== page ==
Lead guitarist Keith Wyatt and drummer Bill Bateman of The Blasters

Lead guitarist Keith Wyatt and drummer Bill Bateman of The Blasters

What Chris Cornell Means to Us

     A solemn cloud fell over the rock scene in Columbus, Ohio, and around the world, as news reports of Chris Cornell’s death surfaced less than forty-eight hours before his band was set to headline the first night of Rock on the Range. As he burst on the scene with Temple of the Dog, defined an era in Soundgarden, and brought the noise and the funk with Audioslave; Cornell, and his high-powered, soulful voice, boast a resume with the potential to reach The Rock & Roll Hall of Fame in multiple projects.

     Regardless of his endeavours, it is difficult to find a rock-and-roller who has not been influenced, in some way, by the music of Chris Cornell. “I think of what an inspiration he has been on me, [and] that what he meant to me was ‘passion’”, says Tom Cline, the front-man for Noise Auction and The Tom Cline Project. “A desire and fire for his voice and words to be heard. He definitely cried louder than ‘some million dollar baby’. He was the voice of rock & roll for my generation”.  Cline is certainly not alone in his opinion. “Chris was one of the few that is directly responsible for the foundation of a genre”, said Dread Engine drummer, Jay Coughlin “I liked his music, and I liked his outlook on sharing talents in the industry. People like him are one of the reasons I became a musician.”

     As some millennials begin to reach into their thirties, and gen-Xers push toward fifty, Cornell’s career is one we could follow since our childhood. While many millennials spent, what felt like, most of 2016 mourning the passing of stars like David Bowie, most of them were accomplished, elder-statesman, by the time the average millennial discovered music.  Chris Cornell, however, came into prominence just as many millennials were developing their own identity.  “He reminds me of my childhood, and listening to Soundgarden on a lake while fishing with my dad”, says Steve Hatmaker of Zoo Trippin’, and Throwing Rocks at Girls.  As Cornell’s career grew and developed, millions of fans grew up alongside him. His death, along with the 2015 death of Scott Weiland, come at a time when young adults can, just now, look back and see where they have been in their lives. Cornell is also not the first grunge era vocalist to leave this earth before his golden years.  Nirvana’s Kurt Cobain put a gun to his mouth in 1994. Layne Staley of Alice in Chains was found dead in his apartment in 2002. Scott Weiland overdosed on multiple drugs in 2015. Cornell hung himself last week. Of the singers from grunge-rock’s big-five, only Pearl Jam’s Eddie Vedder remains.

    The death of a rock-and-roller hits differently than the death of any other celebrity. When an actor passes, we, the general public, remember the character(s) before we remember the person. When a musician dies, we remember his or her work. Each artist pours their heart and soul into every note, and every lyric.  It is a way for them to talk about the things that excite us, unite us, scare us, and divide us.  “Chris’s lyrics were almost always deeper than a line-in for a song”, said Ben Canton of Personal Public, “the dude strove to make messages and tell stories, and when the subject matter was dark or painful, he only got more powerful.”

     Darkness and pain are not uncommon topics in rock-and-roll. It is part of what makes the art so appealing. It reminds us we are not alone. “Soundgarden’s last album, ‘King Animal’, got me through some rough times”, says Aaron Pauley of The Redvines. “Weird memories of watching my son at swimming lessons, and then, four months later, working-out to it to get through my divorce”. The day of his passing, Rock on the Range organizer, Gary Spivak, spoke on 99.7 The Blitz, saying “to sing the blues, you have to feel the blues, and it’s obvious from his writing that [Chris] felt the blues”.  Many artists use songwriting as a coping mechanism to deal with the troubles and tragedies of life.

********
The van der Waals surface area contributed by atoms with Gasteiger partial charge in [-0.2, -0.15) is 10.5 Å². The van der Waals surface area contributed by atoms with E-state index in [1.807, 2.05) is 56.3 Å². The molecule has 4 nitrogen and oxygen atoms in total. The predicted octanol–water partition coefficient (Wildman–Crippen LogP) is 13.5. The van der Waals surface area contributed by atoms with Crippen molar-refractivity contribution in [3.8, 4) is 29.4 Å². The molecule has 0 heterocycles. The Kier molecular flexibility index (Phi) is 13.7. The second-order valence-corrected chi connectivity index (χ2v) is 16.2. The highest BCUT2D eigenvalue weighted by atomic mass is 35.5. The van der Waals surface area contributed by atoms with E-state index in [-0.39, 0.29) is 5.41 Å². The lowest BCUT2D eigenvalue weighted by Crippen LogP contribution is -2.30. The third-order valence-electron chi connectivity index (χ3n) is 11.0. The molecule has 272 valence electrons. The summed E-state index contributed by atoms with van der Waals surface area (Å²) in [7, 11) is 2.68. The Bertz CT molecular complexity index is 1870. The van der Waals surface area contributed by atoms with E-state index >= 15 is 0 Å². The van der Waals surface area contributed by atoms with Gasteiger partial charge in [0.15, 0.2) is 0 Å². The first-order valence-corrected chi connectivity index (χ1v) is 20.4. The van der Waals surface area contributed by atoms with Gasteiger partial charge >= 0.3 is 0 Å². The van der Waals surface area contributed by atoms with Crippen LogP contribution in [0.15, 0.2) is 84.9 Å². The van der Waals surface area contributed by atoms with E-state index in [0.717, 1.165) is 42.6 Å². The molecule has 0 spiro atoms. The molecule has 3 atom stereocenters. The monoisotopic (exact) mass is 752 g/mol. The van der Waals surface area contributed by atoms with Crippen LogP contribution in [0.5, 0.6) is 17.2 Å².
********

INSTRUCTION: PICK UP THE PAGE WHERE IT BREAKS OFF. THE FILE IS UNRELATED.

Sam Stockdale of Dread Engine explained, in an interview, that those who gravitate to heavy metal have anger somewhere, and alluded the anger and darkness in their lives is the fuel for the engine that is their music, and if that fuel was ignited in a different environment, it can be very dangerous, and deadly. You will not find a Chris Cornell album that does not have any “dark stuff” in it. Applying that analogy, you may wonder, what would have happened to Chris Cornell if he did not have music in his life?  Furthermore, the circumstances surrounding Cornell’s death raise questions about how he dealt with that darkness. Stockdale offered an uncomfortable, and pervasive, sentiment. “Suicide is a very real, and scary, thing.  Unfortunately, we’ll never truly know why he did what he did, but I’m disappointed in him. Once you become a star, an icon, you have a responsibility to your followers whether you believe it or not. Chris just set a terrible example for his fans. He basically just told millions of people that it’s okay to give into the stresses of life. I don’t care how talented someone is.  This was an act of cowardice, in my opinion”, he concluded.  Ultimately, time will be the judge of how Cornell’s decision to take his own life will affect his legacy.

     As we await the toxicology reports, Chris’s wife, Vicky, indicated that her husband may have taken extra dosages of a Ativan. Ativan, like Xanax and Valium, is an addictive depressant-medication that is used to treat anxiety, seizures, withdrawal symptoms, and assist with sedation. It is not recommended for people a history of addiction, or depression. Given Cornell’s history of depression and prescription-drug abuse, there are likely to be questions regarding how this drug came into Cornell’s possession.

    Rock-and-roll, at its core, stretches far beyond a genre of music. It is a way of life.  We can cover it up in suits and ties, but where words fail, music speaks, and Chris Cornell knew how to speak to all of us.  For me, it was Audioslave’s eponymous album. For Pauley, it was his first solo work, “Euphoria Mourning”.  For others, it was Temple of the Dog. We all have pain. It is a part of life we cannot escape. Yet, for all the different levels of pain we face, it seems there is a Chris Cornell song to go along with it. For that, we say thank you. Thank you for washing away the rain. Thank you for being the highway. Thank you for taking our burdens in your hand. Thank you for going hungry. Thank you for breaking our rusty cage, and, finally, say hello to heaven for us.